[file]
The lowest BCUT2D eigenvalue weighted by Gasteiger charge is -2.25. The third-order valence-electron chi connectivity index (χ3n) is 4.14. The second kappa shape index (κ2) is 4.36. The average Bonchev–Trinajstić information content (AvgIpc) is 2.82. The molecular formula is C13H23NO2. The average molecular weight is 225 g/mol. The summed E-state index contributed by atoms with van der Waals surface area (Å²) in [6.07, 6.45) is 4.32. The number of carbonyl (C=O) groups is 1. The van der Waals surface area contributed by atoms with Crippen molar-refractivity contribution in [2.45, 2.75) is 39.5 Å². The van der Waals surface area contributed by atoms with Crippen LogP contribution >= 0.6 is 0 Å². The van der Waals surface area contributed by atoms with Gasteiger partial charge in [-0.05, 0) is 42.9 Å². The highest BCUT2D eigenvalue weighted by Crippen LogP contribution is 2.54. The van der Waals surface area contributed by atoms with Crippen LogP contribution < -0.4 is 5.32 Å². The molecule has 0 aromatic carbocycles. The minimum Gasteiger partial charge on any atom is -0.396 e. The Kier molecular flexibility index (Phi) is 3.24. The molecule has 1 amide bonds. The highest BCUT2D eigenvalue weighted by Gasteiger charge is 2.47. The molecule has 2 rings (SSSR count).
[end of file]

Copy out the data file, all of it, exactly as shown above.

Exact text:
The lowest BCUT2D eigenvalue weighted by Gasteiger charge is -2.25. The third-order valence-electron chi connectivity index (χ3n) is 4.14. The second kappa shape index (κ2) is 4.36. The average Bonchev–Trinajstić information content (AvgIpc) is 2.82. The molecular formula is C13H23NO2. The average molecular weight is 225 g/mol. The summed E-state index contributed by atoms with van der Waals surface area (Å²) in [6.07, 6.45) is 4.32. The number of carbonyl (C=O) groups is 1. The van der Waals surface area contributed by atoms with Crippen molar-refractivity contribution in [2.45, 2.75) is 39.5 Å². The van der Waals surface area contributed by atoms with Crippen LogP contribution >= 0.6 is 0 Å². The van der Waals surface area contributed by atoms with Gasteiger partial charge in [-0.05, 0) is 42.9 Å². The highest BCUT2D eigenvalue weighted by Crippen LogP contribution is 2.54. The van der Waals surface area contributed by atoms with Crippen LogP contribution < -0.4 is 5.32 Å². The molecule has 0 aromatic carbocycles. The minimum Gasteiger partial charge on any atom is -0.396 e. The Kier molecular flexibility index (Phi) is 3.24. The molecule has 1 amide bonds. The highest BCUT2D eigenvalue weighted by Gasteiger charge is 2.47. The molecule has 2 rings (SSSR count).